Leonard Sines says recent change to Ohio law mandating sheriff qualifications is “unconstitutional.” Sines’s candidacy to run for Fayette County Sheriff in the 2016 election was not certified by the Fayette County Board of Elections in a review May 4.
The Fayette County Board of Elections reviewed Sines’s candidacy for sheriff and concluded his qualifications to run are not “clear and compelling” and do not meet the specifications in Ohio Revised Code Section 311.01, which mandates election and qualifications for sheriff in the state of Ohio.
“It’s unconstitutional. We proved it in 2012. I guess we’ll have to go back to court to do it again this time,” said Sines in a statement May 5.
Sines ran for Fayette County Sheriff in 2012. Sines said he was qualified to run as sheriff in the 2012 election.
But in the four years since Sines ran for sheriff, the Ohio legislature has made some amendments to R.C. Section 311.01, which changed the subsections for the election and qualification for sheriff.
Senate Bill 42, sponsored in part by Sen. Bob Peterson (R-OH), passed through the House and Senate and was signed into law by Gov. Kasich Dec.10, 2014. The amendments made to R.C. Section 311.01, election and qualifications of sheriff, went into effect March 2015.
Sines is most concerned with the amendments made to Section 311.01(B) 9(a) and 9(b), which changed the education and experience requirements for a sheriff candidate.
In 2012 R.C. Section 311.01 (B) 9(a) and 9(b) required some college credit and/or a minimum of two years of supervisory experience at the rank of corporal or above. The amended 2015 law requires an associate’s degree in law enforcement or a bachelor’s degree and/or two consecutive years of supervisory experience at the rank of sergeant or above.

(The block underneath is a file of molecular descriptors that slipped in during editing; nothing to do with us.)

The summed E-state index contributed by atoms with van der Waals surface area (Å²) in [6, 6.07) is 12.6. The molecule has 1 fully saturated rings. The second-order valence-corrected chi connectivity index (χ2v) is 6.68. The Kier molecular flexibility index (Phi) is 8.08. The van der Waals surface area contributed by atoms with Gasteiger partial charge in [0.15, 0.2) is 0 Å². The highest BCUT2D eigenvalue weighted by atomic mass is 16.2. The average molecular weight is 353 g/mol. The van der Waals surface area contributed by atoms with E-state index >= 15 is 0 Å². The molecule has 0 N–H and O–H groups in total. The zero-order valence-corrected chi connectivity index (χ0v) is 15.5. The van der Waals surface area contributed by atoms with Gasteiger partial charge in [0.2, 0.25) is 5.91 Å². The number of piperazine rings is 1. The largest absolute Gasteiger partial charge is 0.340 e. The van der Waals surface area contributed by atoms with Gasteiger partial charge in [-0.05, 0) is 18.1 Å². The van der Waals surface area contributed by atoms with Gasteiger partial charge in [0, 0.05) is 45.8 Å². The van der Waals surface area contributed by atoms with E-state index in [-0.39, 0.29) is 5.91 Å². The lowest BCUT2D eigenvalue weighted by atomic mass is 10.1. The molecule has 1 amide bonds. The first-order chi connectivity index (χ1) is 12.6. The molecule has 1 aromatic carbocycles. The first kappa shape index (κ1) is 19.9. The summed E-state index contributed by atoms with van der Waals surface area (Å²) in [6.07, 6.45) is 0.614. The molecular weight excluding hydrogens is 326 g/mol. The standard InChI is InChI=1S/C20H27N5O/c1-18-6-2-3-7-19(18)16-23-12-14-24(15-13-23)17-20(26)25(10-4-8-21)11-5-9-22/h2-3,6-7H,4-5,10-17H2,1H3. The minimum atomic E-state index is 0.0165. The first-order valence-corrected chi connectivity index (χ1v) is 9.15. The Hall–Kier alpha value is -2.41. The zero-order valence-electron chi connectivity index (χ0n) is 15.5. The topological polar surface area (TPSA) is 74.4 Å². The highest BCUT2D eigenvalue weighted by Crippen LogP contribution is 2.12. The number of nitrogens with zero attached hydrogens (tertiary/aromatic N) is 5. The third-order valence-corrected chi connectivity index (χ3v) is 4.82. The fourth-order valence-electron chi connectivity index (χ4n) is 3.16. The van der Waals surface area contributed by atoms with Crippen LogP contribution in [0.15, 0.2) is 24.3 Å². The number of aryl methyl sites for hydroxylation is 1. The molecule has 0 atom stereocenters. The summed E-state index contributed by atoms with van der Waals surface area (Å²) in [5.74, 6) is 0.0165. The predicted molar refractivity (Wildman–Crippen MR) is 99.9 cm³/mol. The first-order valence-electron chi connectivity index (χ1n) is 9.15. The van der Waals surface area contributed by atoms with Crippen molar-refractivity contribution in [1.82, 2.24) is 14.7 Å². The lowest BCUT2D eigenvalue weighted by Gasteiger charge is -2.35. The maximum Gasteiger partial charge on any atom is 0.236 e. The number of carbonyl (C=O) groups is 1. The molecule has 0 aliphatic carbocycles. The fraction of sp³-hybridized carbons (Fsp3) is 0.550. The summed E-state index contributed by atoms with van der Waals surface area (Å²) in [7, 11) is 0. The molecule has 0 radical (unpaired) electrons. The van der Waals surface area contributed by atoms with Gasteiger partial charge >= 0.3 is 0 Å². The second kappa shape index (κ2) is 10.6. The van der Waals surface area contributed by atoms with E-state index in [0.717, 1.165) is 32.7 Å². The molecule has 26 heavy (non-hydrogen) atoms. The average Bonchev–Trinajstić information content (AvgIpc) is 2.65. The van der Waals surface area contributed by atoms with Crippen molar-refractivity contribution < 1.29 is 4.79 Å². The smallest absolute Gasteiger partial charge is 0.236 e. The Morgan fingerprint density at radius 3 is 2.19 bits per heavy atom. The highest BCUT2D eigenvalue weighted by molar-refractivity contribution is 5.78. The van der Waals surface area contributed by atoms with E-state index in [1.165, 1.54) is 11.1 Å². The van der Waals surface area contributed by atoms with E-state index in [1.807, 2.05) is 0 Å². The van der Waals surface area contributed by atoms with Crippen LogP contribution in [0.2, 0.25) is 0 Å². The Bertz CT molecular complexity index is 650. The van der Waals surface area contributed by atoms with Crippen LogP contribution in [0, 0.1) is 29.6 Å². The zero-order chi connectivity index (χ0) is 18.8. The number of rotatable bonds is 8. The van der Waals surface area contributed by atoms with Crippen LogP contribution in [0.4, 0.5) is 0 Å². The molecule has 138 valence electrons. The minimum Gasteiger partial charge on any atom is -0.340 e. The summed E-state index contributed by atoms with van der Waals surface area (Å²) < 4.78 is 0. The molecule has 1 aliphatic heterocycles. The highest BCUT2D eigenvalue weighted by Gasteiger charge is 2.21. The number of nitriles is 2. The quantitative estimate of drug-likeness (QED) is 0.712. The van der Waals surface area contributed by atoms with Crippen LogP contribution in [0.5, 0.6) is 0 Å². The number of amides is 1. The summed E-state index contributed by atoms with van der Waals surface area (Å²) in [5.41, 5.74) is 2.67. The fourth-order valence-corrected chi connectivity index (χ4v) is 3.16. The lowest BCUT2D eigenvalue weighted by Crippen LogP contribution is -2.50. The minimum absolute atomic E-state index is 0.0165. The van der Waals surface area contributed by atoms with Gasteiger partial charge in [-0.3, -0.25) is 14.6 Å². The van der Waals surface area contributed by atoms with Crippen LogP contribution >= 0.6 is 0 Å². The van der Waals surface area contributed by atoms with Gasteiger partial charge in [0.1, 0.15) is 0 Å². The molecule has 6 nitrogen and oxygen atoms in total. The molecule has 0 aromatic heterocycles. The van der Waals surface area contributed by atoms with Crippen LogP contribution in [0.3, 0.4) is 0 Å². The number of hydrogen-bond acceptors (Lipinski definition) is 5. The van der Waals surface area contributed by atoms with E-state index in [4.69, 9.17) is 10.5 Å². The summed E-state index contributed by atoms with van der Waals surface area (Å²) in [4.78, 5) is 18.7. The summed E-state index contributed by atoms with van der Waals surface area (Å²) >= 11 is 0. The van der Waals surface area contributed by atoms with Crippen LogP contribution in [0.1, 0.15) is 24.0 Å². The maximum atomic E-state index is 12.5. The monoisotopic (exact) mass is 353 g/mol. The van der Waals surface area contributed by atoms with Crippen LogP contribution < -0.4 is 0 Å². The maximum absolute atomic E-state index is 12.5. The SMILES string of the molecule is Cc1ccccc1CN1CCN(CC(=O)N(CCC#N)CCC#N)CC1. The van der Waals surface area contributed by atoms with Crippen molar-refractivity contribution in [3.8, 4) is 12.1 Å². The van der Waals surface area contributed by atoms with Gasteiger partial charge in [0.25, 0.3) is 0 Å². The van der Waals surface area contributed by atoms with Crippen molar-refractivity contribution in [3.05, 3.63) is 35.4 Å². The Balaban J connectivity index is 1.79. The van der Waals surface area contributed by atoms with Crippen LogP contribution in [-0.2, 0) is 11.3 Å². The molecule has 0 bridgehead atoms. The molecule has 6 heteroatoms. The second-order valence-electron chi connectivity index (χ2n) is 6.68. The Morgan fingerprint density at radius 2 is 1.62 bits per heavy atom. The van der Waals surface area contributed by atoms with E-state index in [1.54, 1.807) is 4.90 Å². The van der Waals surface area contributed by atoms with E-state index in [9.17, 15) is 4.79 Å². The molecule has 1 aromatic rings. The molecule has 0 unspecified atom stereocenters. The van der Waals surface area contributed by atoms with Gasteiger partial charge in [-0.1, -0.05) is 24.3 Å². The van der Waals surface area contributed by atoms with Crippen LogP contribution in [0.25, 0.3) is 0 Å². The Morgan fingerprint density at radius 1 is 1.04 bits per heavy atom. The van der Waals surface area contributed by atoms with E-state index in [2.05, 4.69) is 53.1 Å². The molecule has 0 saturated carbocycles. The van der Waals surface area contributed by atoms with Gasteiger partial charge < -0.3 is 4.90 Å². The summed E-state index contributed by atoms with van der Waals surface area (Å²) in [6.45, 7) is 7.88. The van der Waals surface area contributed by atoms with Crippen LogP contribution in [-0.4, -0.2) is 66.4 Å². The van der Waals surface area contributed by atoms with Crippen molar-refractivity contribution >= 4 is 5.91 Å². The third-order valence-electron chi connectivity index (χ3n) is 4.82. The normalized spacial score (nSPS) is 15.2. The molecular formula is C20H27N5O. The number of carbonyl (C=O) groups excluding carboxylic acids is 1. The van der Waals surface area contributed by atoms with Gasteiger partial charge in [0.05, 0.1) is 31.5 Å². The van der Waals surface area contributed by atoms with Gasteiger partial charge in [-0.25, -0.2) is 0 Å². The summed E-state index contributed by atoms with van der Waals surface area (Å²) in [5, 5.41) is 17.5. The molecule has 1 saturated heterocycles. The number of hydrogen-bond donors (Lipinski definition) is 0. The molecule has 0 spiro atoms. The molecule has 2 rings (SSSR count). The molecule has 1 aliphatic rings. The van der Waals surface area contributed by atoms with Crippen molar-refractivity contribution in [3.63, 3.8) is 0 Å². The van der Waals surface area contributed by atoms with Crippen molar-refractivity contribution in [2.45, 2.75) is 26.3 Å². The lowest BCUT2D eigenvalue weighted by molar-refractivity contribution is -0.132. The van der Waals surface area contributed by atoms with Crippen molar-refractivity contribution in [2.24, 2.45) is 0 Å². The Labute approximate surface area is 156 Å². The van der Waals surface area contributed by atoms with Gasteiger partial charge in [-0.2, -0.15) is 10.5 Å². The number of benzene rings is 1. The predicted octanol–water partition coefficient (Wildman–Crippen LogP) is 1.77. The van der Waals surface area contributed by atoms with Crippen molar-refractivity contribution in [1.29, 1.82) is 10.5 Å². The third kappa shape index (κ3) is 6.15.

Sines failed to provide to the board of elections “clear and compelling evidence” in his affidavit for candidacy that he met either of the qualifications in R.C. Section 311.01(B) 9(a) or (b), according to board members.
But Sines maintains he is a qualified candidate for sheriff: “I feel I’m qualified. I have 48 years of law enforcement. I’m a Greenfield City police officer. I used to be chief of police at South Bloomfield. I was there one year. I’ve got two years of college in civil law and two and a half years of college in law enforcement at Southern State. But it’s not good enough because I don’t have a degree. Four years ago it was good enough, because you only had to have two years of college in anything. Four years later they changed it so you have to have a degree now. That’s where it’s unconstitutional.”
Reach Ashley Bunton at (740) 313-0355 or on Twitter @ashbunton.
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